The minister said the policy conferred Regular Immigrant Status on persons in their countries of destination, saying that the policy was developed with technical and financial support of International Organisation for Migration and the International Labour Organisation.
He added that the framework for achieving the implementation of the policy included “the establishment of job centres for the placement of job seekers into genuine vacancies, notified by employers from across the country and abroad.”
“Towards this end, the Ministry of labour and Employment with technical and financial support from ILO, and IOM and funding from the European Development Fund equipped six functional job centres in Bauchi, Kaduna, Delta, Anambra and Abuja. The job centres provide the platform for matching demand and supply in the labour market.”
Giving the internet web address of the National Electronic Exchange (NELEX), the minister further said that Migrants Resource Centres (MRCs) for the provision of migration related information has also been provided at two of the Job Centres in Lagos and Abuja.
In her remarks, the Chief of Mission, International Organisation for Migration, Ms. Enira Krdzalic said the policy was the product of the 10th European Union Development Fund project entitled, “Promoting Better Management of Migration in Nigeria,” revealing that the policy” which commenced in 2008 with technical support of IOM and the ILO through the participatory process, involving national stakeholders.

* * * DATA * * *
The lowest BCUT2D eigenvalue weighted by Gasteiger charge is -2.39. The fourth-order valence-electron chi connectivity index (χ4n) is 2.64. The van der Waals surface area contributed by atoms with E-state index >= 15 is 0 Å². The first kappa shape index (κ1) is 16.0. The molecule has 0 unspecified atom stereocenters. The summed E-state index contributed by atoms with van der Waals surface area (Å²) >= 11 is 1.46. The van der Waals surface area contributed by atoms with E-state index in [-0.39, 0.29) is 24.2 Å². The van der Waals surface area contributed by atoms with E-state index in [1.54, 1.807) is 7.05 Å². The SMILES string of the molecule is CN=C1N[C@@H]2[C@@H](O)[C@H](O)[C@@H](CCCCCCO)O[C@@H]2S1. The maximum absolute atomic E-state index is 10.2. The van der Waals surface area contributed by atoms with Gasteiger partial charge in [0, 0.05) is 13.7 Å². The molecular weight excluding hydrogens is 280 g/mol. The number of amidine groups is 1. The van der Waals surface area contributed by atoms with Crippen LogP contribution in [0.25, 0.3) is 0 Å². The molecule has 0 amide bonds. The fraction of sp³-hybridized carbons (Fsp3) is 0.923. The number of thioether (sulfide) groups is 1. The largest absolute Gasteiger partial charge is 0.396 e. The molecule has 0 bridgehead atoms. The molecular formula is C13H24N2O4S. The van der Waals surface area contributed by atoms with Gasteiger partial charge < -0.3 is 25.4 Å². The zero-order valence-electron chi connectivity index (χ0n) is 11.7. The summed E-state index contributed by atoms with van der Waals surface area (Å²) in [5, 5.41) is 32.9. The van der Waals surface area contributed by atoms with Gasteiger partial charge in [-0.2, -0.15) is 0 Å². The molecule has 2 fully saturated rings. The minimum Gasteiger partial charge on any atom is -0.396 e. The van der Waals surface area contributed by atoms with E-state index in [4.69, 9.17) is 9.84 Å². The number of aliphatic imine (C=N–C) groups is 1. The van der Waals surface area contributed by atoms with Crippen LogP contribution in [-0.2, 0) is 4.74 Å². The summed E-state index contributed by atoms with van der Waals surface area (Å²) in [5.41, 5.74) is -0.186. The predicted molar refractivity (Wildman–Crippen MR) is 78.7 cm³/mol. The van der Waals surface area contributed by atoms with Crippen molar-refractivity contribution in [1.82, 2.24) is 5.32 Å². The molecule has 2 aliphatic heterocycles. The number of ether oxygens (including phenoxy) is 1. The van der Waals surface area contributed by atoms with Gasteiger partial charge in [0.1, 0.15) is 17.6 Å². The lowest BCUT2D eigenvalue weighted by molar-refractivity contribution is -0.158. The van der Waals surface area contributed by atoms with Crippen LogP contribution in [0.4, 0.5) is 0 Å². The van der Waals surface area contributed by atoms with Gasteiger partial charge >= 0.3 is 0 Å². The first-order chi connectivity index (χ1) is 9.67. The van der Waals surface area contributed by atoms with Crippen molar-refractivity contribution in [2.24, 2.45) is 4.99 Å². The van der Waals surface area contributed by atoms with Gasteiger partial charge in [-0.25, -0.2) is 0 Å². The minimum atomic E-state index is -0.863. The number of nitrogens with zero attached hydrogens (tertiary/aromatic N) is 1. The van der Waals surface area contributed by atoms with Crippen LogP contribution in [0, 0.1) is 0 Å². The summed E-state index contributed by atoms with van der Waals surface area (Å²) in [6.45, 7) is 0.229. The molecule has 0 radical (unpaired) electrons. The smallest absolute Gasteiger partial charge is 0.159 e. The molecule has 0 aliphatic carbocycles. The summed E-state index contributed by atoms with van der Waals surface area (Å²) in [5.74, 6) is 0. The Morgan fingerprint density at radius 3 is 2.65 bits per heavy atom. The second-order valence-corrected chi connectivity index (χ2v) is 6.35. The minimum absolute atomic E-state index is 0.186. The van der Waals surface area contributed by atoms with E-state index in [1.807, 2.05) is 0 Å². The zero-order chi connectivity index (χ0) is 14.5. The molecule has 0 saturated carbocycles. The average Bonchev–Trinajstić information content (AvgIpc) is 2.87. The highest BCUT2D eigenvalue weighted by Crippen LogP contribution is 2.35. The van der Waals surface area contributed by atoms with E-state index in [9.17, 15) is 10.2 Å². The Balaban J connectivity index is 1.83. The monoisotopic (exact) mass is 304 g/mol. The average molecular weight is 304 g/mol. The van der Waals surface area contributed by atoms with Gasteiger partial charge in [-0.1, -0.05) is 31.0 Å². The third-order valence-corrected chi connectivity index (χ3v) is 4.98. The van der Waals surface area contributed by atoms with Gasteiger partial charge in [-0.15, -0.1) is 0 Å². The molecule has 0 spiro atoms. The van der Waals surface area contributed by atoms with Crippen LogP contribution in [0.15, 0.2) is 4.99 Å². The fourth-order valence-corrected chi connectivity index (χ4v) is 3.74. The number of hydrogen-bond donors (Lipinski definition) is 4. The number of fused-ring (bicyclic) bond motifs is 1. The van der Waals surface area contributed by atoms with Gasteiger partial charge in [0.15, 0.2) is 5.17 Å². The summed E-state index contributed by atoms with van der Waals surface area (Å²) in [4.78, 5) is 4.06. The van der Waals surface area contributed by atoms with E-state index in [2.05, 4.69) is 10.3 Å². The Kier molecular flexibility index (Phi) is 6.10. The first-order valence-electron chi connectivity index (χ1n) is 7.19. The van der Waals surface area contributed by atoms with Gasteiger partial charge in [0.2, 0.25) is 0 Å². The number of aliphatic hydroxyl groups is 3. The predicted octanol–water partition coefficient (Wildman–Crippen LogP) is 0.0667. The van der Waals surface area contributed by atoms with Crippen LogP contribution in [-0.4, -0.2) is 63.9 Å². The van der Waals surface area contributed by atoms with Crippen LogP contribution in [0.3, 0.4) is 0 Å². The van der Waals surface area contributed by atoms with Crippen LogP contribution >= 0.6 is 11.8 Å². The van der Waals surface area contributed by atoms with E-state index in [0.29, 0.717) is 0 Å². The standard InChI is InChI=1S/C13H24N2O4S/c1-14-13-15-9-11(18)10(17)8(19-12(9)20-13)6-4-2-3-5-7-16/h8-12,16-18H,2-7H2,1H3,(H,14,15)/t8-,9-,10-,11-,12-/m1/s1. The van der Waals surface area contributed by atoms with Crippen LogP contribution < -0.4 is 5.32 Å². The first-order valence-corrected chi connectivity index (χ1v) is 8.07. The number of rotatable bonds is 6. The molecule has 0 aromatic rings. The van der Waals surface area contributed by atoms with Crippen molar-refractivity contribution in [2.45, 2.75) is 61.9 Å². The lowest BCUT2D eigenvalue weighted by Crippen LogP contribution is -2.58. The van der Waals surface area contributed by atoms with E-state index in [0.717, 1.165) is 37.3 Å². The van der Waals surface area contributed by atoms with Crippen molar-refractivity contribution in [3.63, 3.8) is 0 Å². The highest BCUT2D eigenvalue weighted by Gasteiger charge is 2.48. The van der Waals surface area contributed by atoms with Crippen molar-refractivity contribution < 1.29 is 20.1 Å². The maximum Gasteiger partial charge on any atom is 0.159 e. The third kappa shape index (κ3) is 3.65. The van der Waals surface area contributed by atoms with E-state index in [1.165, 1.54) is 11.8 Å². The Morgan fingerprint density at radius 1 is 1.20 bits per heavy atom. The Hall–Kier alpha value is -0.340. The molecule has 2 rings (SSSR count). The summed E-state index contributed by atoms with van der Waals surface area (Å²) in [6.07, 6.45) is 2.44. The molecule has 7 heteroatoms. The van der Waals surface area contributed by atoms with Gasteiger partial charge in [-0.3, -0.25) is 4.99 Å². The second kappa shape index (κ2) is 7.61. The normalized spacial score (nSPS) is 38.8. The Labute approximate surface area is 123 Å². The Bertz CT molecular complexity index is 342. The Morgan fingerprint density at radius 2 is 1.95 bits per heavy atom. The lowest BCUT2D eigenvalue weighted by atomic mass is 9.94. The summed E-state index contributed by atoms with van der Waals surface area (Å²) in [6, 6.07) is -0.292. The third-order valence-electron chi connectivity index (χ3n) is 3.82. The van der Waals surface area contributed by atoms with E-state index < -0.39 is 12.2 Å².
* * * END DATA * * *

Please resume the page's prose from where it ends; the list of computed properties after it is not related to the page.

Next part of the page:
He said IOM has been supporting the Nigerian government in the development of initiatives for effective migration management and further described the inauguration as a landmark. She urged the ministry to ensure wide dissemination of the policy and build synergy with relevant stakeholders.
Also, the Deputy Head of Delegation of the European Union, Richard Young said Nigeria was one of the top five countries of the world with the highest global remittances; about $21 billion by 2012 estimate, noting that Nigeria would benefit immensely from a robust implementation of the Labour Migration policy.
Similarly, the ILO Country Director, Dennis Zulu, restated the commitment of the ILO to the success of the policy in Nigeria and re-emphasized the importance of labour Migration policy in the generation of universally acceptable labour practices.
“The launch of the Labour Migration policy marks an important milestone in as far as efforts of the Federal Government of Nigeria are concerned to have in place an appropriate policy for Labour Migration governance.
“In the ILO we believe that the human desire to seek decent employment and livelihoods is at the core of the migration-development nexus. As more people cross borders to work in the coming years, fair and effective migration policies such as the one being launched today that protect the rights of migrant workers and reduce the costs of labour migration will be essential for achieving economic growth and enhancing development outcomes for migrant workers and their families, and for countries of origin and destination.
“Globally, the ILO works with governments, employers’ and workers’ organisations to improve labour migration policies that can achieve more equitable development with a focus on the needs of working men and women who generate the benefits towards development and who support their families and communities in countries of origin and destination,” Zulu said.